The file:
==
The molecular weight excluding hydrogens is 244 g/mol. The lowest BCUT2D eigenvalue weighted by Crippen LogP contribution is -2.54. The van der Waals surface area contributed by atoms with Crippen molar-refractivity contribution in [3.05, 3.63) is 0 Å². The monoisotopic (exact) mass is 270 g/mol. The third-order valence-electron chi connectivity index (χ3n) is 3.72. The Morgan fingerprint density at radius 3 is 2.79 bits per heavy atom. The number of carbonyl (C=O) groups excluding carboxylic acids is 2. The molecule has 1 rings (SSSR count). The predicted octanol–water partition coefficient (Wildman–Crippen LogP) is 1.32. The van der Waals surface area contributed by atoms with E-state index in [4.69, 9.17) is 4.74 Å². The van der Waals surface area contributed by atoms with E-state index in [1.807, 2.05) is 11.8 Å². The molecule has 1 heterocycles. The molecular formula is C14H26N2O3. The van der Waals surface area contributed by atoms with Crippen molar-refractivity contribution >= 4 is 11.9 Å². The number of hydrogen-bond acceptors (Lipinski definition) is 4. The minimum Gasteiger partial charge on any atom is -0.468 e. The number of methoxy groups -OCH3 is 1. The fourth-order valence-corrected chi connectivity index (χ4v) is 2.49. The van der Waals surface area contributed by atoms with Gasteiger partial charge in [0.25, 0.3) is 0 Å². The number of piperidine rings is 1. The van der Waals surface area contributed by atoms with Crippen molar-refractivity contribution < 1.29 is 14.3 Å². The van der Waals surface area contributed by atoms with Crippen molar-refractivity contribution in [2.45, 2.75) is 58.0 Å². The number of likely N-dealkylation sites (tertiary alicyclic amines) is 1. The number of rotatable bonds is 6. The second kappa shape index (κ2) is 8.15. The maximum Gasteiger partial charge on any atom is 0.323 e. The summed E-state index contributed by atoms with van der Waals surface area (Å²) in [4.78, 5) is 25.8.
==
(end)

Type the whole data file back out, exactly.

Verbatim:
The molecular weight excluding hydrogens is 244 g/mol. The lowest BCUT2D eigenvalue weighted by Crippen LogP contribution is -2.54. The van der Waals surface area contributed by atoms with Crippen molar-refractivity contribution in [3.05, 3.63) is 0 Å². The monoisotopic (exact) mass is 270 g/mol. The third-order valence-electron chi connectivity index (χ3n) is 3.72. The Morgan fingerprint density at radius 3 is 2.79 bits per heavy atom. The number of carbonyl (C=O) groups excluding carboxylic acids is 2. The molecule has 1 rings (SSSR count). The predicted octanol–water partition coefficient (Wildman–Crippen LogP) is 1.32. The van der Waals surface area contributed by atoms with E-state index in [4.69, 9.17) is 4.74 Å². The van der Waals surface area contributed by atoms with E-state index in [1.807, 2.05) is 11.8 Å². The molecule has 1 heterocycles. The molecular formula is C14H26N2O3. The van der Waals surface area contributed by atoms with Crippen molar-refractivity contribution >= 4 is 11.9 Å². The number of hydrogen-bond acceptors (Lipinski definition) is 4. The minimum Gasteiger partial charge on any atom is -0.468 e. The number of methoxy groups -OCH3 is 1. The fourth-order valence-corrected chi connectivity index (χ4v) is 2.49. The van der Waals surface area contributed by atoms with Gasteiger partial charge in [0.25, 0.3) is 0 Å². The number of piperidine rings is 1. The van der Waals surface area contributed by atoms with Crippen molar-refractivity contribution < 1.29 is 14.3 Å². The van der Waals surface area contributed by atoms with Crippen molar-refractivity contribution in [2.45, 2.75) is 58.0 Å². The number of likely N-dealkylation sites (tertiary alicyclic amines) is 1. The number of rotatable bonds is 6. The second kappa shape index (κ2) is 8.15. The maximum Gasteiger partial charge on any atom is 0.323 e. The summed E-state index contributed by atoms with van der Waals surface area (Å²) in [4.78, 5) is 25.8.